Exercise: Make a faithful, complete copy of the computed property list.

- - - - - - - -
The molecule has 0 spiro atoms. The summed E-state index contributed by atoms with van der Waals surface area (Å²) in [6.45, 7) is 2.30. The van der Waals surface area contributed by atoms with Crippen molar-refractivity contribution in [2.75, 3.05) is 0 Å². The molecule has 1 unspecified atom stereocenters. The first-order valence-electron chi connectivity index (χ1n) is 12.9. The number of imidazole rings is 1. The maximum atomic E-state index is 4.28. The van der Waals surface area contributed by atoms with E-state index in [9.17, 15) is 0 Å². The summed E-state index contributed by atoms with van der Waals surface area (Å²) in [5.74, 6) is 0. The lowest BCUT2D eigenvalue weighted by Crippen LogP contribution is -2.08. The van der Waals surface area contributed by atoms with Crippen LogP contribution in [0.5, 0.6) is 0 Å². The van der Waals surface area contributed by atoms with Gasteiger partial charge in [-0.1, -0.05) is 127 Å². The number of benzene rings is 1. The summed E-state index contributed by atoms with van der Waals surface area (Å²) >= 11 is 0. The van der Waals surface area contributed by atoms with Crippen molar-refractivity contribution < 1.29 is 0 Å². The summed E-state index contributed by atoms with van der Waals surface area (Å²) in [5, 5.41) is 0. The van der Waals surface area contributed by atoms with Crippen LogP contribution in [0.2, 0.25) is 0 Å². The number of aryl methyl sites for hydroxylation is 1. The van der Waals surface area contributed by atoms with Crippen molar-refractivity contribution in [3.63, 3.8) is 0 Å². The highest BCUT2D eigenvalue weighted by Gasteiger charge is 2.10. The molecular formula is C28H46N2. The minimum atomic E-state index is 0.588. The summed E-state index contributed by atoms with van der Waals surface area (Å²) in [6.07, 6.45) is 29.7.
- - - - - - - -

The molecule has 0 spiro atoms. The summed E-state index contributed by atoms with van der Waals surface area (Å²) in [6.45, 7) is 2.30. The van der Waals surface area contributed by atoms with Crippen molar-refractivity contribution in [2.75, 3.05) is 0 Å². The molecule has 1 unspecified atom stereocenters. The first-order valence-electron chi connectivity index (χ1n) is 12.9. The number of imidazole rings is 1. The maximum atomic E-state index is 4.28. The van der Waals surface area contributed by atoms with E-state index in [9.17, 15) is 0 Å². The summed E-state index contributed by atoms with van der Waals surface area (Å²) in [5.74, 6) is 0. The lowest BCUT2D eigenvalue weighted by Crippen LogP contribution is -2.08. The van der Waals surface area contributed by atoms with Crippen LogP contribution in [0.5, 0.6) is 0 Å². The van der Waals surface area contributed by atoms with Gasteiger partial charge in [-0.1, -0.05) is 127 Å². The number of benzene rings is 1. The summed E-state index contributed by atoms with van der Waals surface area (Å²) >= 11 is 0. The van der Waals surface area contributed by atoms with Crippen molar-refractivity contribution < 1.29 is 0 Å². The summed E-state index contributed by atoms with van der Waals surface area (Å²) in [5, 5.41) is 0. The van der Waals surface area contributed by atoms with Crippen LogP contribution in [0.2, 0.25) is 0 Å². The number of aryl methyl sites for hydroxylation is 1. The van der Waals surface area contributed by atoms with Crippen molar-refractivity contribution in [3.63, 3.8) is 0 Å². The highest BCUT2D eigenvalue weighted by Gasteiger charge is 2.10. The molecular formula is C28H46N2. The minimum atomic E-state index is 0.588. The summed E-state index contributed by atoms with van der Waals surface area (Å²) in [6.07, 6.45) is 29.7.